Stress affects both your mind and body. The two are intrinsically connected. With your mind, stress can affect your thoughts, feelings, and behaviors. Your physical health is also affected by stress in many areas, including the heart, immune system, and digestive system. When you suffer from chronic stress, as many busy people do, it can really take a toll on your overall health. Take a look at these stress-related health symptoms so you can find out whether you need to address the stressors in your life in order to improve your plummeting health.
Effects of Stress on the Brain
Many of your brain functions are related to the hormone functions provided by glands in your body. One hormone in particular that is related to stress is cortisol. When you experience a stressor, your body releases more cortisol. Cortisol actually plays an important function in providing you with extra energy and heightened awareness to escape a threat. Unfortunately, this response, which helps in fighting or running from a predator, is not always useful for modern stressors.
The release of cortisol increases your blood sugar in order to provide quick energy to your muscles, and it raises blood pressure to pump blood to the brain and muscles faster. Unfortunately, as most of us know, chronic high blood sugar and high blood pressure will predispose to health problems.
Effects of stress on the heart
High blood pressure caused by cortisol release can be damaging to your heart when it becomes chronic high blood pressure; meaning there is a constant increased blood pressure over a longer period of time. High blood pressure is a known risk factor for heart diseases such as heart attacks. In fact, heart disease is one of the top causes of death in many nations. Managing your stress levels may help in preventing heart disease.
Effects of stress on the immune system
As mentioned, stressors cause the release of the hormone cortisol. Not only does cortisol raise blood glucose and blood pressure levels. It also suppresses the immune system. That’s because immune function is less important in an acute life-threatening situation. So your body temporarily puts it on hold until you have freed yourself from immediate danger. But if you feel like everyday situations are threatening, such as a looming bill or deadline at work, then your body is constantly releasing high levels of cortisol and continuously suppressing immune function. The result is that you get sick more often and feel exhausted.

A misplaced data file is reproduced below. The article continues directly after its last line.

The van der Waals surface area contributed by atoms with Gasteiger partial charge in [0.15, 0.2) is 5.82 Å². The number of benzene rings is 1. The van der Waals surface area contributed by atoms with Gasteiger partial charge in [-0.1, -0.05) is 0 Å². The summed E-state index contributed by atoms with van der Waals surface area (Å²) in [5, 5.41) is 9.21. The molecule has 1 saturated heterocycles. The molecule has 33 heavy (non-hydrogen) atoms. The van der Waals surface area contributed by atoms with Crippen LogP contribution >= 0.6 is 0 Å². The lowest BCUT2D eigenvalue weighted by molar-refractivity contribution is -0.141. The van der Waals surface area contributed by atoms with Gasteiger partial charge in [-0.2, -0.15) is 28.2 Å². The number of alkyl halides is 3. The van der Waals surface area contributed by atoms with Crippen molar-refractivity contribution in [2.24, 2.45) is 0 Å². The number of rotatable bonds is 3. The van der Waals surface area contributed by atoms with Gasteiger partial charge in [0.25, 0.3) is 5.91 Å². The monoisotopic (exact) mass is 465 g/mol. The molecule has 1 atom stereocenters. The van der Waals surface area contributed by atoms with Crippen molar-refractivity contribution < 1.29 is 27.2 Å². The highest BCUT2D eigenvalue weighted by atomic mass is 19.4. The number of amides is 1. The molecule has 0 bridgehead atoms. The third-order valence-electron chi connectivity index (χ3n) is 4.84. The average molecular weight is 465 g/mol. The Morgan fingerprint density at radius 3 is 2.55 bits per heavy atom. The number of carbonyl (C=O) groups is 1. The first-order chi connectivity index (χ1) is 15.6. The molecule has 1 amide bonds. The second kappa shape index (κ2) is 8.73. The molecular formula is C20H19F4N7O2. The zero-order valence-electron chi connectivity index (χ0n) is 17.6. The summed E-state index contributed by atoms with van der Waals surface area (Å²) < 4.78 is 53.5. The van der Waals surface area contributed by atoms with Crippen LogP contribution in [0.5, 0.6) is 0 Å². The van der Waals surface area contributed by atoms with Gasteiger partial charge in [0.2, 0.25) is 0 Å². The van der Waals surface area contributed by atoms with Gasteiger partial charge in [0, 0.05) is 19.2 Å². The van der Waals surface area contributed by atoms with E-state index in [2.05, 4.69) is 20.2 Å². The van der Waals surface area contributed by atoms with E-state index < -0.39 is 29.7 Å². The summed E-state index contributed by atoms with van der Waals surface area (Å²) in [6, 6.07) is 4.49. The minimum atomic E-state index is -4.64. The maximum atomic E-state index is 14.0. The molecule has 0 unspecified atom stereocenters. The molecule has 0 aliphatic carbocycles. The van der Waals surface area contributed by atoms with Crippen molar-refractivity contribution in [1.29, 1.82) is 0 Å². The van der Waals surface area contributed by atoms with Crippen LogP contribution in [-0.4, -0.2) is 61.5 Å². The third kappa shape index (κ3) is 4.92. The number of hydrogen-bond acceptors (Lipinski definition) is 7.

Effects of stress on the digestive system
Many people are all too familiar with the effects that stress has on the digestive system. Feeling stressed out can cause indigestion or heartburn from increased stomach acid, diarrhea or constipation from cortisol release, and general nausea as your digestive system shuts down from the stress response. If you already suffer from a digestive disorder, like irritable bowel syndrome or Crohn’s disease, stress can make your symptoms even worse.
Stress also causes physical pain and muscle tightness. With all the negative effects on your health, it just makes sense to get stressors under control in order to enjoy both a happier and healthier life. Talking to a professional counselor can help you learn stress management strategies.